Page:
Thursday, December 8, 2011

Is Robert Griffin III Worthy of Stiff-Armed Trophy? Absolutely

Through the spectrum of a city that adores and shouts in delight, after Robert Griffin III was put on the pedestal for such a prestigious honor in college football, you can almost sense that he will be the winner.

Or at least from conversations, in addition to driving his team into what was almost BCS bowl contenders, Griffin is the feel-good story, a precious tale nobody can ever deny. There is, believe it or not, a sense that he will win the Heisman Trophy Saturday, a winner for considerably leading a substandard school into national spotlight.

The toughest quarterback in the nation, though he’s the top product at Baylor — an unappreciated school with less attention and no plaudits nationwide — is Griffin who is solely responsible for resurrection at Baylor. Griffin, who already has earned his undergraduate degree and possibly is ready to declare for the NFL with one season of eligibility left, is a playmaker and has carried the Bears to five Big 12 wins.

Folks, meet Griffin.

He’s not only electrifying on the field, he’s a top candidate for Saturday’s presentation after he was announced Monday night as one of the five finalists traveling to New York City for the honor to bring home the stiff-armed trophy. Right now, he is certainly a potential winner among Stanford’s Andrew Luck, Alabama’s Trent Richardson, LSU’s Tyrann Mathieu and Wisconsin’s Montee Ball.

A world of football fans who could use a few lessons for which athlete is worthy of the Heisman have a better description of Griffin, if those people weren’t already familiar with his mesmerizing performances that a national television audience haven’t seen much. In fact, assuming that he has solidified his status as one of the top contenders for the honorable award, Griffin can stiff-arm his way pass Luck and Richardson.

Like many athletes, those in the past, he can propel forward into the Heisman Trust if he’s the winner, guiding a team of achievers to the Alamo Bowl to take on Washington and marking a second straight bowl appearance for the first time since the early 1990s. The great ones always win the trophy and, this time of course, the great one is Griffin, a perfect discussion in relations to his Heisman Trophy chances.

This season, as he is known all around town, the kid had been applauded all over Waco and is clearly the scariest duel-threat quarterback in football for which he can’t be stopped or even touched.

He’s got my Heisman vote, and so should he get yours.

It’s fairly commonplace to honor the best in the game and it’s chivalrous to believe that he deserves the Heisman, when he’s one of the finalists for the 2011 Johnny Unitas Golden Arm Award, a respectable award to the nation’s top senior quarterback. It is nice to laud a kid that has not come from college football national powers but from a smaller school, where a player has invigorated a football program and influenced folks nationwide to vote for him.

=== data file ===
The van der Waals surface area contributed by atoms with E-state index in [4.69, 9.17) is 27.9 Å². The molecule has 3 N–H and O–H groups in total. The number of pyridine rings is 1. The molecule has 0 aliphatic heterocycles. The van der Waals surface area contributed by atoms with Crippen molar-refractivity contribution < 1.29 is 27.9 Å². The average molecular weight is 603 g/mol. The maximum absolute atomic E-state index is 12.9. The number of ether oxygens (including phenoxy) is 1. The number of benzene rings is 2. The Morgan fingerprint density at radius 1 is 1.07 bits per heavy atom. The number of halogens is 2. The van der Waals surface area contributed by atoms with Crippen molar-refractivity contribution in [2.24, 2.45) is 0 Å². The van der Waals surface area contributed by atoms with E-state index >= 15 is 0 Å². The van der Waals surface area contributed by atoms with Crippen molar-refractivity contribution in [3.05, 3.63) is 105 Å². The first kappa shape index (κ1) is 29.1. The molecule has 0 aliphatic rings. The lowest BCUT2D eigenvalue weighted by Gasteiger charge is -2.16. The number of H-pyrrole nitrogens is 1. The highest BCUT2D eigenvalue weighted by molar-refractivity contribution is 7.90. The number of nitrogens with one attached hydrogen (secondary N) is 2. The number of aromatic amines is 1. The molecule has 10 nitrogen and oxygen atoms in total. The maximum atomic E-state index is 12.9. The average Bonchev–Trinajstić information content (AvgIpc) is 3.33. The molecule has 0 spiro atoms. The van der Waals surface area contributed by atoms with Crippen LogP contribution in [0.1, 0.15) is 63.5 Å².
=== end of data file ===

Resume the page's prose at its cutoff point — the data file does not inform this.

It was a game in Waco. He had fired the ball into the air all night. He had confused TCU’s stagnant defense and threw for 359 yards and a career-best five touchdowns to pull off the thrilling upset of TCU. It was another game in Waco, one that convinced Heisman voters that he’s best player in the nation. It was a night that he lifted Baylor to its best football season in school history, coming in a 48-24 win over Texas in a statement game which was nationally televised last Saturday.

So fast, Griffin ran down the field on his own two feet, raced past the goal line twice, and delivered two touchdown passes for an all-purpose night to stun the Longhorns. For Griffin, it’s a never-ending debate about his Heisman assumptions, curious for a nation that has seen him guide the Bears to wins over Oklahoma, Texas Tech and Texas and after all it was made certain that he deserves the award.

Griffin as the team leader had the wins, and better yet, he had the distinctive nature in his actions. A trip to the Nokia Theater at Time Square and a night in New York indicates that he has the numbers to be given individual accolades for such an awe-inspiring season. But it’s Baylor, remember, so he may not be given much limelight and honored with the prize. Then again, he is just as worthy as the rest of the finalists are in this compelling Heisman candidacy, a year we could actually distribute the trophy to a defensive back in Mathieu.

The downside to that is, Mathieu may not raise the prize and stare in triumph Saturday night after he tested positive for synthetic marijuana in a school-administered drug test. It’s not so much because Griffin almost led his team to BCS relevancy, but it’s partly because he’s a well-rounded athlete, having success with a school that won only three conference championships in 111 years.

That can mean but one thing: He merits the Heisman. Until now, the Bears had one of the longest droughts in school history, going 16 years minus a winning team.

And then, eventually, Griffin, a world-class athlete, came along and led the Bears to a 9-3 season. This is Baylor’s best record in 25 years. So yes, he deserves considerations for the award.